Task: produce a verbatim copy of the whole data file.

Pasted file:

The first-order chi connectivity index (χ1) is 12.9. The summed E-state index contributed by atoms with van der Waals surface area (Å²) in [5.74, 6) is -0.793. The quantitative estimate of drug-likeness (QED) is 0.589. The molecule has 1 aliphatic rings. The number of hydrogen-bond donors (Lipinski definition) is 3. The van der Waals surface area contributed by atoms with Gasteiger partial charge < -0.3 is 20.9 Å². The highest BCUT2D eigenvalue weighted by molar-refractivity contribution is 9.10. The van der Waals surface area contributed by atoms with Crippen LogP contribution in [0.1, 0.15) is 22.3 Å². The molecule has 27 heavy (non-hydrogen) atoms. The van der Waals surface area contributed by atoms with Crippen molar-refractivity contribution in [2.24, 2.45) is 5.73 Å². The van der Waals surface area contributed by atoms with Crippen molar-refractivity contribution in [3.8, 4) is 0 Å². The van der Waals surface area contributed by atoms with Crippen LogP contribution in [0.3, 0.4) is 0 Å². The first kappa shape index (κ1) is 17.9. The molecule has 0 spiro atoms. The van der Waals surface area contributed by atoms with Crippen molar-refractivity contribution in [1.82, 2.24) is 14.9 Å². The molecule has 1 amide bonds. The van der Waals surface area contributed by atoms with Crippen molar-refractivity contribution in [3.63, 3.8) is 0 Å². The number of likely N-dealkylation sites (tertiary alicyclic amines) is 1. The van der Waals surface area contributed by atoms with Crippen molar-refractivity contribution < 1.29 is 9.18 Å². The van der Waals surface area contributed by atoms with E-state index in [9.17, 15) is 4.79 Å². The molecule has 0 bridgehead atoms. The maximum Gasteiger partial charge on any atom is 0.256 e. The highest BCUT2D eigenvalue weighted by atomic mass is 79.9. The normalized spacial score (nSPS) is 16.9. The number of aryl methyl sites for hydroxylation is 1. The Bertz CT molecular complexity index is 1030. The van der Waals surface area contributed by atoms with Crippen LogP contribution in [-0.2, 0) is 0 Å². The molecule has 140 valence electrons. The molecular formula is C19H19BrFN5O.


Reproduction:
The first-order chi connectivity index (χ1) is 12.9. The summed E-state index contributed by atoms with van der Waals surface area (Å²) in [5.74, 6) is -0.793. The quantitative estimate of drug-likeness (QED) is 0.589. The molecule has 1 aliphatic rings. The number of hydrogen-bond donors (Lipinski definition) is 3. The van der Waals surface area contributed by atoms with Gasteiger partial charge < -0.3 is 20.9 Å². The highest BCUT2D eigenvalue weighted by molar-refractivity contribution is 9.10. The van der Waals surface area contributed by atoms with Crippen LogP contribution in [0.1, 0.15) is 22.3 Å². The molecule has 27 heavy (non-hydrogen) atoms. The van der Waals surface area contributed by atoms with Crippen molar-refractivity contribution in [2.24, 2.45) is 5.73 Å². The van der Waals surface area contributed by atoms with Crippen molar-refractivity contribution in [3.8, 4) is 0 Å². The van der Waals surface area contributed by atoms with Crippen LogP contribution in [0.3, 0.4) is 0 Å². The first kappa shape index (κ1) is 17.9. The molecule has 0 spiro atoms. The van der Waals surface area contributed by atoms with Crippen molar-refractivity contribution in [1.82, 2.24) is 14.9 Å². The molecule has 1 amide bonds. The van der Waals surface area contributed by atoms with Crippen molar-refractivity contribution in [3.63, 3.8) is 0 Å². The number of likely N-dealkylation sites (tertiary alicyclic amines) is 1. The van der Waals surface area contributed by atoms with Crippen molar-refractivity contribution < 1.29 is 9.18 Å². The van der Waals surface area contributed by atoms with E-state index in [9.17, 15) is 4.79 Å². The molecule has 0 bridgehead atoms. The maximum Gasteiger partial charge on any atom is 0.256 e. The highest BCUT2D eigenvalue weighted by atomic mass is 79.9. The normalized spacial score (nSPS) is 16.9. The number of aryl methyl sites for hydroxylation is 1. The Bertz CT molecular complexity index is 1030. The van der Waals surface area contributed by atoms with Crippen LogP contribution in [-0.2, 0) is 0 Å². The molecule has 140 valence electrons. The molecular formula is C19H19BrFN5O.